Mosquito borne diseases are a group of infections that affect humans. Emerging or reemerging diseases are those that (re)occur in regions, groups or hosts that were previously free from these diseases: dengue virus; chikungunya virus; Zika virus; West Nile fever and malaria. In Europe, these infections are mostly imported; however, due to the presence of competent mosquitoes and the number of trips both to and from endemic areas, these pathogens are potentially emergent or re-emergent.
As globalization and climate change progress, the expansion and introduction of vector-borne diseases (VBD) from endemic regions to non-endemic regions is expected to occur. Mathematical and statistical models can be useful in predicting when and where these changes in distribution may happen. Our objective was to conduct a scoping review to identify and characterize predictive and importation models related to vector-borne diseases that exist in the global literature.
Pyrethroid-impregnated bed nets have driven considerable reductions in malaria-associated morbidity and mortality in Africa since the beginning of the century1. The intense selection pressure exerted by bed nets has precipitated widespread and escalating resistance to pyrethroids in African Anopheles populations, threatening to reverse the gains that been made by malaria control2. Here we show that expression of a sensory appendage protein (SAP2), which is enriched in the legs, confers pyrethroid resistance to Anopheles gambiae.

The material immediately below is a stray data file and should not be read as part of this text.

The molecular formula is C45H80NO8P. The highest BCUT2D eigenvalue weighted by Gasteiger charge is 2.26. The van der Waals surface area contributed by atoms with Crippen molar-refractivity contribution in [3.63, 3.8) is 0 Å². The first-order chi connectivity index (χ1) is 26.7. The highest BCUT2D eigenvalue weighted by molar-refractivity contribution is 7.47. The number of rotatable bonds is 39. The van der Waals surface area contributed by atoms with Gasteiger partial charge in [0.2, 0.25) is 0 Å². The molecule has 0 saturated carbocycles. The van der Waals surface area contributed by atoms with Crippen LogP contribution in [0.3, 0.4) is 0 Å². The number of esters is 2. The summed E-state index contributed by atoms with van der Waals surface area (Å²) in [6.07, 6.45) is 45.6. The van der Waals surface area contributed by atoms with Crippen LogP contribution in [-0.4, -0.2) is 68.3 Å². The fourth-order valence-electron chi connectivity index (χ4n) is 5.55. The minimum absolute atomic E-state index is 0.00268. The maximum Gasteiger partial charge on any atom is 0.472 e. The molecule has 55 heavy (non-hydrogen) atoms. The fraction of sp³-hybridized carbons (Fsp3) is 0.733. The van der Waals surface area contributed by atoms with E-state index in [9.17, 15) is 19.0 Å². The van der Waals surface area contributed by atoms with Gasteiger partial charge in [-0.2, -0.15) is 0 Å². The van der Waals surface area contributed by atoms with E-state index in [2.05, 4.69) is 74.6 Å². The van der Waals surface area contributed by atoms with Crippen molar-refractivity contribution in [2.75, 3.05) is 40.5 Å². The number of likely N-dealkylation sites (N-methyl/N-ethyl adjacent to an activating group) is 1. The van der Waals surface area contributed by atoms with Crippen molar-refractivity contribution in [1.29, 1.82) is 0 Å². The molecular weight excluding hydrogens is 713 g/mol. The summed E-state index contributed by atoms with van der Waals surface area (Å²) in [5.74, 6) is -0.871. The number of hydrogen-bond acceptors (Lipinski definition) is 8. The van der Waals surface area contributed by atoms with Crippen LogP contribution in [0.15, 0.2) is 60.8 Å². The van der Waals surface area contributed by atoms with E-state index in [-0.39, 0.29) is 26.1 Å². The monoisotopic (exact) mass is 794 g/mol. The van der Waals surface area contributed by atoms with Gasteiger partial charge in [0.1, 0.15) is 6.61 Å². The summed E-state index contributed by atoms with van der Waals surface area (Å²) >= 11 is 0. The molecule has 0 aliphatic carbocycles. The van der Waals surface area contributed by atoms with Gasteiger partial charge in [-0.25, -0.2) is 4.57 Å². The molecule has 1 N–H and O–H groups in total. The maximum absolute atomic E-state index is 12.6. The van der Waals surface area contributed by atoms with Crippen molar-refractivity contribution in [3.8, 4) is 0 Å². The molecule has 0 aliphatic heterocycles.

Here we show the first known trial in semi-field condition on paratransgenic anophelines. Modified bacteria were able to spread at high rate in different populations of An. stephensi and An. gambiae, dominant malaria vectors, exploring horizontal ways and successfully colonising mosquito midguts.
We collected 1,643 larvae of which 1,404 reached adulthood. Of these 1,119 were An. pseudopunctipennis, and 285 were An. argyritarsis. Both An. pseudopunctipennis and An. argyritarsis were abundant in autumn (55.3% and 66.7%, respectively).
Data on Anopheles gambiae sensu stricto and A. funestus collected from households in Kilifi district, Kenya, were analysed using polynomial distributed lag generalized linear mixed models (PDL GLMMs).